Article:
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Western Canada's Crossroads of Pacific Culture : Vancouver combines spectacular natural beauty with a rich and diverse heritage and fine cuisine.

September 05, 1993|BEVERLY BEYER and ED RABEY

VANCOUVER, Canada — Take the best elements of San Francisco, Seattle, Sydney, Stockholm and a few other of the world's most beautiful and vibrant seaside cities, ladle them all into the same bowl and you come up with a blend of flavor, texture and color remarkably similar to that of this fascinating and altogether gorgeous city on Canada's Pacific Coast.

Radiant blue waters? You're practically surrounded. Majestic mountains? Their snow-shrouded peaks are all but hanging over your shoulders. Cultural diversity? Vancouver's roiling ethnic mix belies its erstwhile reputation as a bastion of staid Anglo Canada.

Compared to the 16th-Century efforts to establish a New France in Eastern Canada's Quebec, Vancouver is a latecomer to Canadian history. Salish Indians inhabited the region until the Spanish arrived in 1791, the British a year later.

But the area remained just a tiny logging operation until the arrival in 1867 of one John Deighton, a loquacious former seaman and saloon keeper who rightfully earned the nickname "Gassy Jack." Deighton's up-river saloon had gone bust along with a nearby gold rush, so he moved his watering hole down-river.

Gassy Jack stepped out of his small boat with his native Indian wife, six dollars and a dog. He used a barrel of booze to lure thirsty lumber-mill roustabouts into building his new hostel-cum-pub, the Globe Hotel. The Globe prospered and the shantytown of Granville, known for a while as Gastown in Gassy Jack's honor, grew up around it. Sensible souls later changed the name to Vancouver.

Still, it wasn't until Vancouver was chosen as the western terminus of the Trans-Canadian railway in 1885 that things really took off, and Canadians east of the Rockies began to recognize the importance of what was to become their major Pacific port and outlet to the Far East.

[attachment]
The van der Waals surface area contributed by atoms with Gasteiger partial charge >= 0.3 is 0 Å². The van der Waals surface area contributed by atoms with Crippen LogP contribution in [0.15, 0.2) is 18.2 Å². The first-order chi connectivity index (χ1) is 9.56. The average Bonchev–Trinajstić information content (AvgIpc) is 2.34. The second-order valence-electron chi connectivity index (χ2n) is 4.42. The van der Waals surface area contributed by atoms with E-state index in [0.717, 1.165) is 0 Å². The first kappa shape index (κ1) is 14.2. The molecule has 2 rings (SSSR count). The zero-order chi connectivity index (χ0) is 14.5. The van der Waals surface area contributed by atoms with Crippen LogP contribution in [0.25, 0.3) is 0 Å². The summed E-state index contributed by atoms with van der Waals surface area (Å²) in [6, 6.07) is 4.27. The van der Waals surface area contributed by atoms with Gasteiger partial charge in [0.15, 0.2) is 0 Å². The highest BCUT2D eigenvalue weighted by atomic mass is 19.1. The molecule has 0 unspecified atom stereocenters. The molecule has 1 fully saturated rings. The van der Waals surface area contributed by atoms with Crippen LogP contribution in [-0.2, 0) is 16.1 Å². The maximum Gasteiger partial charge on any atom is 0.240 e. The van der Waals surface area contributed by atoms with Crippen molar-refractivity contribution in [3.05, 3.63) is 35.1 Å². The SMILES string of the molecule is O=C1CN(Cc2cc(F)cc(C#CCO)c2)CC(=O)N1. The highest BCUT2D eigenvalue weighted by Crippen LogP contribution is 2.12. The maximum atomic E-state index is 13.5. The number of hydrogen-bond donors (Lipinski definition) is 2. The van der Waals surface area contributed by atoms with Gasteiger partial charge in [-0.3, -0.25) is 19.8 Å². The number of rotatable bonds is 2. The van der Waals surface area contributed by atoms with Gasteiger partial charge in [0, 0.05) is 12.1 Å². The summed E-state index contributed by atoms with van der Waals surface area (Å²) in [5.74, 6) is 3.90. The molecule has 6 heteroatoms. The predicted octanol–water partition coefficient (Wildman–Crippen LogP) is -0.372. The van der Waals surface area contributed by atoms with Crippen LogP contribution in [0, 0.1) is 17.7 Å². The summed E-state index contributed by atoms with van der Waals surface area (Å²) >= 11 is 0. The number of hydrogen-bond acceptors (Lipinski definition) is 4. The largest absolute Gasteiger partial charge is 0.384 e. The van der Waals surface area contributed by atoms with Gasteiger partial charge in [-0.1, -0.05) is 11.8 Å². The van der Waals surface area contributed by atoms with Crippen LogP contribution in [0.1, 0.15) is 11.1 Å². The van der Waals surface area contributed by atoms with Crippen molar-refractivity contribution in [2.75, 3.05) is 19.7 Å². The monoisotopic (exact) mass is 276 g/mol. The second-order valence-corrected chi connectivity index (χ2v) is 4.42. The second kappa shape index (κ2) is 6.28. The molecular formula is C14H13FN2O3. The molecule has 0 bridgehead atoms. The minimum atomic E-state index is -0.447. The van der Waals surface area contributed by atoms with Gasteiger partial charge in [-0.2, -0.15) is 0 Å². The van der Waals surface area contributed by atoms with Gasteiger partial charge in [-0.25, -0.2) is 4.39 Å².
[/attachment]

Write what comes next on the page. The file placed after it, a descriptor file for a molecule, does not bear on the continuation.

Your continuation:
Today, this jewel of British Columbia is Canada's fastest-growing metropolis. Its ethnic diversity has helped create a cosmopolitan city known throughout the country for superb cuisine, marvelous Northwest Indian handicrafts, great recreation activities and an au courant lifestyle.

The exuberant spirit of Vancouver is right on the surface for all to see and enjoy. We passed three squares at lunchtime where small bands were playing jazz, reggae and show tunes. The cultural and night life scenes rank with any in Canada.

Getting settled in: One of Vancouver's best buys, if not in all of Canada, is the Sylvia Hotel, right on the beach of lovely English Bay and just two blocks from beautiful Stanley Park, one of the city's major attractions. Though far from luxurious, the ivy-covered old building has a distinct European flavor, and the bedrooms and public areas are simple and old-fashioned. The pleasant restaurant has a three-course, table d'hote dinner for $10, and there's also a sidewalk cafe. The suite-with-kitchen price is a tremendous bargain, but early booking is a must.

Downtown Vancouver's Days Inn delivers exactly what one expects from this chain: convenient location, smallish rooms, pleasant decor in soft colors, restaurant, bar and no frills anywhere.

Also at the heart of downtown is the Pacific Palisades Hotel, a member of the excellent Shangri-La International chain. Most rooms in this handsomely furnished high-rise have views of English Bay or the harbor, and there's a small kitchenette in all standard studios. There's live music in the dining room every evening and a business center for briefcase types.

Regional food and drink: Fresh seafood is obviously the strong suit here, with a decided accent on the many joys of salmon--grilled, barbecued, kippered, smoked and slivered dry into a kind of jerky. Try the "Indian candy" version, a huge local favorite consisting of small chunks of salmon roasted with a hint of brown sugar. It's often served as a first course with other forms of this king of fish.

Fresh lamb and chicken are raised in the area, and there are lots of herb farms nearby. "Fusion" cooking is strong here: melding the best of French-Chinese-Italian and other cuisines into imaginative dishes.

Wines are taken very seriously in Vancouver, with one restaurant offering 79 kinds of California, Oregon, Washington and British Columbia wines by the glass or bottle (see below). Molson is the big beer hereabouts.

Good local dining: The Raincity Grill (1193 Denman St.) is just across the street from English Bay. It has indoor and outdoor dining, and has gained a quick reputation as one of the town's best new restaurants. The very adventurous menu ranges from starters of smoked shark or hot-and-sour soup with a cilantro pesto, through such pastas as spinach fettuccine with blackened eggplant and garlic, and on to the house specialty of bluefin tuna grilled with mint and garlic. Other main courses include duck sausage grilled with mushroom risotto, and grilled red snapper with curried lentils.

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